Shifts in Construction Methods Going Forward

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In the 1920s the Australian housing market was heavily influenced by two main schools of design: Californian style bungalows and the European art deco movement. This was in part due to the post-war indulgence in luxury and exuberance. Nowadays though, we can’t just look at our homes as places to cater solely to our needs. We need to take into account the environment in which they are built, their long-term sustainability, and most importantly, energy efficiency.

Throughout the 2020s, energy and water efficiency will be at the forefront of discussion in the industry. Building regulations will continue to push even harder on the green building agenda. With research showing that 40% of heat escapes through windows, we can safely estimate that advances in glazing technologies will come at the speed of light all the while ensuring that we rely less and less on artificial climate controls.

With some of the toughest water restrictions coming in at the back end of 2019, the importance of housing and commercial developments being water wise is essential if a sustainable future is to be achieved. The implementation of taps or shower heads that reduce water consumption will become commonplace as well as the reliance on ratings such as the Water Efficiency Labelling and Standards scheme.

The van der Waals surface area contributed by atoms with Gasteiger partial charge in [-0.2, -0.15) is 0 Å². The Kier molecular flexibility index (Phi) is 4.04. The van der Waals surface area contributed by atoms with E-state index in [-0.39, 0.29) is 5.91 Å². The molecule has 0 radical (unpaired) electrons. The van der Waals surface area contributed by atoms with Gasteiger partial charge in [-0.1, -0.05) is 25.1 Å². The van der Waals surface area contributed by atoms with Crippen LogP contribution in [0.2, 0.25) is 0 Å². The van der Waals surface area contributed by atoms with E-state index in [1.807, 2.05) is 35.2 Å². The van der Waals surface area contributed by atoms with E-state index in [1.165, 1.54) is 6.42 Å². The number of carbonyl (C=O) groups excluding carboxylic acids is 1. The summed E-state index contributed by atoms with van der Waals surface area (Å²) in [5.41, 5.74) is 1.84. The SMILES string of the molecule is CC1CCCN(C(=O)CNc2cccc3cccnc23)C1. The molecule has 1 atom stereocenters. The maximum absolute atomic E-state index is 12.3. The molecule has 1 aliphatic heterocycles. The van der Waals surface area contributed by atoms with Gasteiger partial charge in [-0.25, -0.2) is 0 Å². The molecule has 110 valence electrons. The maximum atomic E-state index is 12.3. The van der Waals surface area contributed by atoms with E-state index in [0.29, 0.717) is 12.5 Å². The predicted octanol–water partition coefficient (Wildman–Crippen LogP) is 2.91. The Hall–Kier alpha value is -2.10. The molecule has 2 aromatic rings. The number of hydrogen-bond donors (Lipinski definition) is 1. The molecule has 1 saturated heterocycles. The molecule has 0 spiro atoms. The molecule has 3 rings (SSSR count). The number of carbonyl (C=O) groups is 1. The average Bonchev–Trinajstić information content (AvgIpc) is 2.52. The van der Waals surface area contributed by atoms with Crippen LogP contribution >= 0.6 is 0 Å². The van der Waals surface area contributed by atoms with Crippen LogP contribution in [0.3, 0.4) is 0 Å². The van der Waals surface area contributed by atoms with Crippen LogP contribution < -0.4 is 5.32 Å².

Is the Future of Passive Housing in Australia Looking Bright?

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With everything that has been mentioned so far in our discussion of passive housing in Australia and what to expect, one can safely assume that the future of this industry is crystal clear. It can only develop in leaps and bounds.

The backbone of the Passive House Standard is building science. It was one of the most rigorous building standards and indeed requires design validation rather than mere guesswork. 

Herein lays the importance of a strong training base for passive housing designers and tradespeople. The importance of the right expertise at the right place cannot be overstated. Luckily, Smart Plus Academy is here to help by providing certified training courses in the way of passive housing.